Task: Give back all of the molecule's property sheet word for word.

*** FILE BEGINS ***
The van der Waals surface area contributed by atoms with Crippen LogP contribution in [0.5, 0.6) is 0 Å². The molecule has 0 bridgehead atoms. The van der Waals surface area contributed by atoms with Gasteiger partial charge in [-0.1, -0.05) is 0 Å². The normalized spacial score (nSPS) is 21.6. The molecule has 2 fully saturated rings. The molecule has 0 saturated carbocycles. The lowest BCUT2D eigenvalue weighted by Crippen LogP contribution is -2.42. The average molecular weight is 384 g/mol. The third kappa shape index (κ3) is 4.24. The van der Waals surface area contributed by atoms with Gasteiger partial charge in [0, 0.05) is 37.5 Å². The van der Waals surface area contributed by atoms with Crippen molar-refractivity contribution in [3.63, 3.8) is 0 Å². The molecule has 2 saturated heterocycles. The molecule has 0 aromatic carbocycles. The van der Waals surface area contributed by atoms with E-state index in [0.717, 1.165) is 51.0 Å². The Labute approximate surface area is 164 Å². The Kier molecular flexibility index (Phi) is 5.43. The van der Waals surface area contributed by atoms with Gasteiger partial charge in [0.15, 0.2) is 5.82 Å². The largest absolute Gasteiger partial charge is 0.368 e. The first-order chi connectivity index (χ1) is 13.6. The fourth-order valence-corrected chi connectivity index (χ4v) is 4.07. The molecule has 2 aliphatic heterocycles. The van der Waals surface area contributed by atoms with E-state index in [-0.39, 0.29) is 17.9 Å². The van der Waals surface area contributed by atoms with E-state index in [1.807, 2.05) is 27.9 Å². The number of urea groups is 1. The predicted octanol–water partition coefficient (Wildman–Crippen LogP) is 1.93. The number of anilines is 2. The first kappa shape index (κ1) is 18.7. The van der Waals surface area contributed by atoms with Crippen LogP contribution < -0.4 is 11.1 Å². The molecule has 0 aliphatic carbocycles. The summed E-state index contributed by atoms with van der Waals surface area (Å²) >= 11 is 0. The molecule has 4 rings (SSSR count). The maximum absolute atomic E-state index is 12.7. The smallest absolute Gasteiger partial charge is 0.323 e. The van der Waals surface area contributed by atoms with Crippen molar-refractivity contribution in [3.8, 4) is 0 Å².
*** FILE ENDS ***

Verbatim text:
The van der Waals surface area contributed by atoms with Crippen LogP contribution in [0.5, 0.6) is 0 Å². The molecule has 0 bridgehead atoms. The van der Waals surface area contributed by atoms with Gasteiger partial charge in [-0.1, -0.05) is 0 Å². The normalized spacial score (nSPS) is 21.6. The molecule has 2 fully saturated rings. The molecule has 0 saturated carbocycles. The lowest BCUT2D eigenvalue weighted by Crippen LogP contribution is -2.42. The average molecular weight is 384 g/mol. The third kappa shape index (κ3) is 4.24. The van der Waals surface area contributed by atoms with Gasteiger partial charge in [0, 0.05) is 37.5 Å². The van der Waals surface area contributed by atoms with Crippen molar-refractivity contribution in [3.63, 3.8) is 0 Å². The molecule has 2 saturated heterocycles. The molecule has 0 aromatic carbocycles. The van der Waals surface area contributed by atoms with E-state index in [0.717, 1.165) is 51.0 Å². The Labute approximate surface area is 164 Å². The Kier molecular flexibility index (Phi) is 5.43. The van der Waals surface area contributed by atoms with Gasteiger partial charge in [0.15, 0.2) is 5.82 Å². The largest absolute Gasteiger partial charge is 0.368 e. The first-order chi connectivity index (χ1) is 13.6. The fourth-order valence-corrected chi connectivity index (χ4v) is 4.07. The molecule has 2 aliphatic heterocycles. The van der Waals surface area contributed by atoms with E-state index in [-0.39, 0.29) is 17.9 Å². The van der Waals surface area contributed by atoms with E-state index in [1.807, 2.05) is 27.9 Å². The number of urea groups is 1. The predicted octanol–water partition coefficient (Wildman–Crippen LogP) is 1.93. The number of anilines is 2. The first kappa shape index (κ1) is 18.7. The van der Waals surface area contributed by atoms with Crippen LogP contribution < -0.4 is 11.1 Å². The molecule has 0 aliphatic carbocycles. The summed E-state index contributed by atoms with van der Waals surface area (Å²) >= 11 is 0. The molecule has 4 rings (SSSR count). The maximum absolute atomic E-state index is 12.7. The smallest absolute Gasteiger partial charge is 0.323 e. The van der Waals surface area contributed by atoms with Crippen molar-refractivity contribution in [3.8, 4) is 0 Å².